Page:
The first approach is to introduce a distributed energy system to buildings that require enhanced power-supply resilience. Establishing a distributed energy system makes it possible to avoid power outages by supplying energy from the system even if the power-transmission and distribution equipment owned by the electric-power company is damaged due to disasters, etc. Specifically, NTT Anode Energy will install solar panels on the roofs of customer buildings, and the energy generated by the solar panels will be used by the customer. By installing storage batteries to store excess energy, the customer will also be able to use energy even when electricity cannot be generated. Since the number of solar panels installed depends on the size of a building’s roof, it may not be possible to cover the full amount of electricity required by customers. Therefore, NTT Anode Energy will secure against insufficient amount of electricity by supplying electricity from the electric-power company. This backup-power-supply service adopts a mechanism called a power purchase agreement (PPA) model. With the PPA model, a third party installs power-generation equipment, such as solar panels, while the customer signs a contract to purchase the electricity. Therefore, customers do not have to pay the initial cost of installing the power-generation equipment or its maintenance costs. The cost of the power-generation equipment will be collected as part of the cost of the long-term electricity purchased by the customer. From the customer viewpoint, it is possible to build an environment that secures two sources, namely, the energy supply from the electric-power company and the distributed energy system installed in the customer’s building. With the distributed energy system acting as a backup, it will therefore be possible to improve power-supply resilience.
However, the issue is the cost of supplying energy via a distributed energy system. This is because if that energy-supply cost is high, customers are likely to continue to use only the energy supplied from the electric-power company as usual. Currently, grid parity, namely, the cost of power generation from solar panels is equal to or lower than the cost of energy supply from electric-power companies, has been achieved. However, the power-generation cost of the combination of solar panels and storage batteries has not reached the level of storage parity, that is, equal to or lower than the cost of energy supply from electric-power companies. Grid parity was achieved as a result of the expansion of the solar-panel market, which brought about economies of scale due to cheaper, mainly overseas-made, products. As with grid parity, expanding the market is essential for achieving storage parity. Therefore, it is necessary to further reduce the cost of storage batteries and peripheral equipment such as power-conditioning systems (PCSs).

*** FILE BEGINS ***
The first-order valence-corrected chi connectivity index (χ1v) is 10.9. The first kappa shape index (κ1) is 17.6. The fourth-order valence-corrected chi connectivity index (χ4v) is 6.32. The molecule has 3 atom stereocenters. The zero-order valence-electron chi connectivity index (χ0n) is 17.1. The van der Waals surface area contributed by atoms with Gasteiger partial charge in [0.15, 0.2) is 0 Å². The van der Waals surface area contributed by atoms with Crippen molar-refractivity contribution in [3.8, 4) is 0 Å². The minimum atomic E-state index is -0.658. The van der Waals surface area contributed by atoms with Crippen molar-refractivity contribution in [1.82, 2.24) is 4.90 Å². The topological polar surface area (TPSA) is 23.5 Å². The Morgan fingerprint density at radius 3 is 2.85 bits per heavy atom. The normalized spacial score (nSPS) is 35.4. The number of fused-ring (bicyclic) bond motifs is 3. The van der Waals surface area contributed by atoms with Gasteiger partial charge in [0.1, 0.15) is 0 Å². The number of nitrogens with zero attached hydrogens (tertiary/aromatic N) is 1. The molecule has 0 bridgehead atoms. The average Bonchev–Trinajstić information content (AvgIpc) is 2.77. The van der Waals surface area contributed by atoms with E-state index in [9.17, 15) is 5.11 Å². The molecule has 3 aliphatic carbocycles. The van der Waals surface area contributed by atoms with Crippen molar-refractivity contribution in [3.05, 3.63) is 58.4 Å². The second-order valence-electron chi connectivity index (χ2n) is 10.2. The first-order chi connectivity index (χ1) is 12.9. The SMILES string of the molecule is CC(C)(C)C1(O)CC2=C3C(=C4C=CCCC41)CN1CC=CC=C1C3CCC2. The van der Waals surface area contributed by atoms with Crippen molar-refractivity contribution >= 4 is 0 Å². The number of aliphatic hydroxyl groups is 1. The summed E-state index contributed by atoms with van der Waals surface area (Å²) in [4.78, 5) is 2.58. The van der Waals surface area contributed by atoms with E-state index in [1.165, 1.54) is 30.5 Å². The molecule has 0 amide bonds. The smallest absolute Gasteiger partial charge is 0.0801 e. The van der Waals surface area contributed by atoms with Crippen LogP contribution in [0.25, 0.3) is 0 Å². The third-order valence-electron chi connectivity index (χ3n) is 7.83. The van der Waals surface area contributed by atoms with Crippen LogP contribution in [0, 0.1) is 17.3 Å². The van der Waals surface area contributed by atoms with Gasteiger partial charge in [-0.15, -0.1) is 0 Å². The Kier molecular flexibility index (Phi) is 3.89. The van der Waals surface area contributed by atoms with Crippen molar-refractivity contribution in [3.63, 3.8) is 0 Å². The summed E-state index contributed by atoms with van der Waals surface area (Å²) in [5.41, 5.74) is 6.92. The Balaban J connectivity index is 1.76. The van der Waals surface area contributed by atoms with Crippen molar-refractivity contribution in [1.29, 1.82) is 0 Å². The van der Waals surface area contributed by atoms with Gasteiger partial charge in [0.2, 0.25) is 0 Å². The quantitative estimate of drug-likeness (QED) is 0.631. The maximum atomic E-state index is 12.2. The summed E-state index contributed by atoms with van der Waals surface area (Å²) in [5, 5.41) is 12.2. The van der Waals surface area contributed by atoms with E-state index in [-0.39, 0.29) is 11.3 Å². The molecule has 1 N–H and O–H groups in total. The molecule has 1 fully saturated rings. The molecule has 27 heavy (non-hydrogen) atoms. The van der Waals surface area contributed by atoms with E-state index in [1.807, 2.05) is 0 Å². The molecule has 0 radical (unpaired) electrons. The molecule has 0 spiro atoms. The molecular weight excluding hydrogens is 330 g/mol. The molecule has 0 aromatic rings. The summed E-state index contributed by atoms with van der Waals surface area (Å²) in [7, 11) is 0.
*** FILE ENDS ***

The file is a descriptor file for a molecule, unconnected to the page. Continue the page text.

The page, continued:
The second approach is to deliver energy to important bases that have lost power due to disasters. Specifically, an electric vehicle (EV) rushes to an important base where a power outage has occurred. Then, by supplying energy from the storage battery installed in the EV, it is possible for customers to use energy in the event of a disaster. However, even if an EV rushes to the important base with the power outage, it cannot directly supply energy to the buildings at that base as is. A PCS is required to supply energy from EVs to these buildings.
With that problem in mind and for the time being, NTT Anode Energy will provide a service that receives the energy supplied from EVs via a portable PCS (carried by the EV) and directly connects customer devices that require power supply to the PCS. In the future, we will install vehicle-to-everything (V2X)-compatible EV stations at important base buildings so that the energy stored in EVs can be directly supplied to those buildings. The popularization of EVs is indispensable to provide backup-power-supply services that use them. Accordingly, the NTT Group has announced a plan to join the EV100 initiative and replace all 10,000 company cars it owns with EVs by 2030 and plans to introduce them at a rate of about 1000 vehicles a year nationwide (Fig. 4). NTT Anode Energy will continue establishing EV stations to charge EVs in line with the initiative. By developing EV stations not only for company cars but also for important customer bases, NTT Anode Energy hopes to contribute to the further expansion of EVs.
With the widespread use of storage batteries and EVs capable of storing electricity, there is a trend in Europe towards building VPPs that connect renewable energy and storage batteries via a network and treating it like a single power plant. With a VPP, the equipment on the power-generation side and that on the demand side can be bundled (aggregated) and remotely controlled in an integrated manner that allows the power supply-and-demand balance to be adjusted. We introduce three initiatives by NTT Anode Energy for building a VPP focusing on demand-side controls.